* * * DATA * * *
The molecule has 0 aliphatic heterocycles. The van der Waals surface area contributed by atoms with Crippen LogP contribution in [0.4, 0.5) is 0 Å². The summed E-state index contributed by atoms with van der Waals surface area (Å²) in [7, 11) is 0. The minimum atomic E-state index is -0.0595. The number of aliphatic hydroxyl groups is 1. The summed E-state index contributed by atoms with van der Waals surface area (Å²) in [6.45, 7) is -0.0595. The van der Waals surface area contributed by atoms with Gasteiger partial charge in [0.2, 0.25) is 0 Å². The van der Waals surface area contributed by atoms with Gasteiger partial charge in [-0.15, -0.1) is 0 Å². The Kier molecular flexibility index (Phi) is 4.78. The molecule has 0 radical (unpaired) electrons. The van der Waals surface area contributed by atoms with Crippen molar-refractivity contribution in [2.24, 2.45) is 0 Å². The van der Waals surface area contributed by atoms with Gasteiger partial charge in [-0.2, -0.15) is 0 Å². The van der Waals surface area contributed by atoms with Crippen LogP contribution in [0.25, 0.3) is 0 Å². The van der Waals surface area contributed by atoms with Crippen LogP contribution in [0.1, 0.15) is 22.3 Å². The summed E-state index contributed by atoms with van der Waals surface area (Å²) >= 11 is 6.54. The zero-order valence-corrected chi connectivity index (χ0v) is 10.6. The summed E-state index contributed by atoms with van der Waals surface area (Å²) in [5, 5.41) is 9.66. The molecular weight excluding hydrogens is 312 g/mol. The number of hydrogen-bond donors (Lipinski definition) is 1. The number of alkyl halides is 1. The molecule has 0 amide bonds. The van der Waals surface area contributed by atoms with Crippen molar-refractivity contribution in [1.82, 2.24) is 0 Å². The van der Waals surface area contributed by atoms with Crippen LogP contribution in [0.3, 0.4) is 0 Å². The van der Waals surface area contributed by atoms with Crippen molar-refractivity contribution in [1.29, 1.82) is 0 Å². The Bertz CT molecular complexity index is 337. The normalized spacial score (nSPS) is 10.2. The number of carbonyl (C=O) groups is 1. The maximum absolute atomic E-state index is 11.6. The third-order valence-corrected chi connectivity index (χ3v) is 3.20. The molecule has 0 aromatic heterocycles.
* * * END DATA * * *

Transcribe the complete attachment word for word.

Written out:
The molecule has 0 aliphatic heterocycles. The van der Waals surface area contributed by atoms with Crippen LogP contribution in [0.4, 0.5) is 0 Å². The summed E-state index contributed by atoms with van der Waals surface area (Å²) in [7, 11) is 0. The minimum atomic E-state index is -0.0595. The number of aliphatic hydroxyl groups is 1. The summed E-state index contributed by atoms with van der Waals surface area (Å²) in [6.45, 7) is -0.0595. The van der Waals surface area contributed by atoms with Gasteiger partial charge in [0.2, 0.25) is 0 Å². The van der Waals surface area contributed by atoms with Gasteiger partial charge in [-0.15, -0.1) is 0 Å². The Kier molecular flexibility index (Phi) is 4.78. The molecule has 0 radical (unpaired) electrons. The van der Waals surface area contributed by atoms with Crippen molar-refractivity contribution in [2.24, 2.45) is 0 Å². The van der Waals surface area contributed by atoms with Gasteiger partial charge in [-0.2, -0.15) is 0 Å². The van der Waals surface area contributed by atoms with Crippen LogP contribution in [0.25, 0.3) is 0 Å². The van der Waals surface area contributed by atoms with Crippen LogP contribution in [0.1, 0.15) is 22.3 Å². The summed E-state index contributed by atoms with van der Waals surface area (Å²) >= 11 is 6.54. The zero-order valence-corrected chi connectivity index (χ0v) is 10.6. The summed E-state index contributed by atoms with van der Waals surface area (Å²) in [5, 5.41) is 9.66. The molecular weight excluding hydrogens is 312 g/mol. The number of hydrogen-bond donors (Lipinski definition) is 1. The number of alkyl halides is 1. The molecule has 0 amide bonds. The van der Waals surface area contributed by atoms with Crippen molar-refractivity contribution in [1.82, 2.24) is 0 Å². The van der Waals surface area contributed by atoms with Crippen LogP contribution in [0.3, 0.4) is 0 Å². The van der Waals surface area contributed by atoms with Crippen molar-refractivity contribution in [1.29, 1.82) is 0 Å². The Bertz CT molecular complexity index is 337. The normalized spacial score (nSPS) is 10.2. The number of carbonyl (C=O) groups is 1. The maximum absolute atomic E-state index is 11.6. The third-order valence-corrected chi connectivity index (χ3v) is 3.20. The molecule has 0 aromatic heterocycles.